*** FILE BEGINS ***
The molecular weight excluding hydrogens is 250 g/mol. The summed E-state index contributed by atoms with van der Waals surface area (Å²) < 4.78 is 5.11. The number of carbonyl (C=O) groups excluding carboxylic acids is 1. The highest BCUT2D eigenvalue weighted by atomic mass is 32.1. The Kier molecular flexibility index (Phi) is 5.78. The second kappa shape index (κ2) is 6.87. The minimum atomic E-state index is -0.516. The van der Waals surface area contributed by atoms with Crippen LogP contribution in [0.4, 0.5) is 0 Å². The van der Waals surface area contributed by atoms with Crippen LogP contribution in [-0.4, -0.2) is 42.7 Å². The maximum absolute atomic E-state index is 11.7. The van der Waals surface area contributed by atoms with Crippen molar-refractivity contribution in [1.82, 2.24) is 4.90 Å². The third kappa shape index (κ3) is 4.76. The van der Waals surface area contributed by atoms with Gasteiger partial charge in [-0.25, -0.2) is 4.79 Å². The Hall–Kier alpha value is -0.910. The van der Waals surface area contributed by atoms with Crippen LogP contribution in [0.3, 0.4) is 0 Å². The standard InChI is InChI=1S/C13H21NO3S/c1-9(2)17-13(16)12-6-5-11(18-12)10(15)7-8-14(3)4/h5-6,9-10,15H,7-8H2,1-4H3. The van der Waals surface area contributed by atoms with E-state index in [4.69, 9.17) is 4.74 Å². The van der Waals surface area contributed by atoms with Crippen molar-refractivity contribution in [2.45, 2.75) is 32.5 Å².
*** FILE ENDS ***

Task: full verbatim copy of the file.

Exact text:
The molecular weight excluding hydrogens is 250 g/mol. The summed E-state index contributed by atoms with van der Waals surface area (Å²) < 4.78 is 5.11. The number of carbonyl (C=O) groups excluding carboxylic acids is 1. The highest BCUT2D eigenvalue weighted by atomic mass is 32.1. The Kier molecular flexibility index (Phi) is 5.78. The second kappa shape index (κ2) is 6.87. The minimum atomic E-state index is -0.516. The van der Waals surface area contributed by atoms with Crippen LogP contribution in [0.4, 0.5) is 0 Å². The van der Waals surface area contributed by atoms with Crippen LogP contribution in [-0.4, -0.2) is 42.7 Å². The maximum absolute atomic E-state index is 11.7. The van der Waals surface area contributed by atoms with Crippen molar-refractivity contribution in [1.82, 2.24) is 4.90 Å². The third kappa shape index (κ3) is 4.76. The van der Waals surface area contributed by atoms with Gasteiger partial charge in [-0.25, -0.2) is 4.79 Å². The Hall–Kier alpha value is -0.910. The van der Waals surface area contributed by atoms with Crippen LogP contribution in [0.3, 0.4) is 0 Å². The standard InChI is InChI=1S/C13H21NO3S/c1-9(2)17-13(16)12-6-5-11(18-12)10(15)7-8-14(3)4/h5-6,9-10,15H,7-8H2,1-4H3. The van der Waals surface area contributed by atoms with E-state index in [4.69, 9.17) is 4.74 Å². The van der Waals surface area contributed by atoms with Crippen molar-refractivity contribution in [2.45, 2.75) is 32.5 Å².